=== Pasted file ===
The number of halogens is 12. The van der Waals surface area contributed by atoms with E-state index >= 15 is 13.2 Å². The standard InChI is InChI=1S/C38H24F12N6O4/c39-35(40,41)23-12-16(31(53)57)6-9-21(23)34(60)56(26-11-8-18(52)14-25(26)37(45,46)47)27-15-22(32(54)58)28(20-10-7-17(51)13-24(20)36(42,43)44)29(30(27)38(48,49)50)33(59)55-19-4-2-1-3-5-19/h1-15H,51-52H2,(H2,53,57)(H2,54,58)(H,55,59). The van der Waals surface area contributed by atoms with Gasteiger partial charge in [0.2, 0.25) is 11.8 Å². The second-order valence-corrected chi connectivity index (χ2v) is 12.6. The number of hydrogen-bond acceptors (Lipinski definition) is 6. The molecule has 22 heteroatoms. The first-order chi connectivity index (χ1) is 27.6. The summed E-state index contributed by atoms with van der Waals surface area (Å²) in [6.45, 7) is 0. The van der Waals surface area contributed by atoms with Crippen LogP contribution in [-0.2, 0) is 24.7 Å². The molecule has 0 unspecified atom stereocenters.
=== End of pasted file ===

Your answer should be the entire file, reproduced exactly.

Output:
The number of halogens is 12. The van der Waals surface area contributed by atoms with E-state index >= 15 is 13.2 Å². The standard InChI is InChI=1S/C38H24F12N6O4/c39-35(40,41)23-12-16(31(53)57)6-9-21(23)34(60)56(26-11-8-18(52)14-25(26)37(45,46)47)27-15-22(32(54)58)28(20-10-7-17(51)13-24(20)36(42,43)44)29(30(27)38(48,49)50)33(59)55-19-4-2-1-3-5-19/h1-15H,51-52H2,(H2,53,57)(H2,54,58)(H,55,59). The van der Waals surface area contributed by atoms with Gasteiger partial charge in [0.2, 0.25) is 11.8 Å². The second-order valence-corrected chi connectivity index (χ2v) is 12.6. The number of hydrogen-bond acceptors (Lipinski definition) is 6. The molecule has 22 heteroatoms. The first-order chi connectivity index (χ1) is 27.6. The summed E-state index contributed by atoms with van der Waals surface area (Å²) in [6.45, 7) is 0. The van der Waals surface area contributed by atoms with Crippen LogP contribution in [-0.2, 0) is 24.7 Å². The molecule has 0 unspecified atom stereocenters.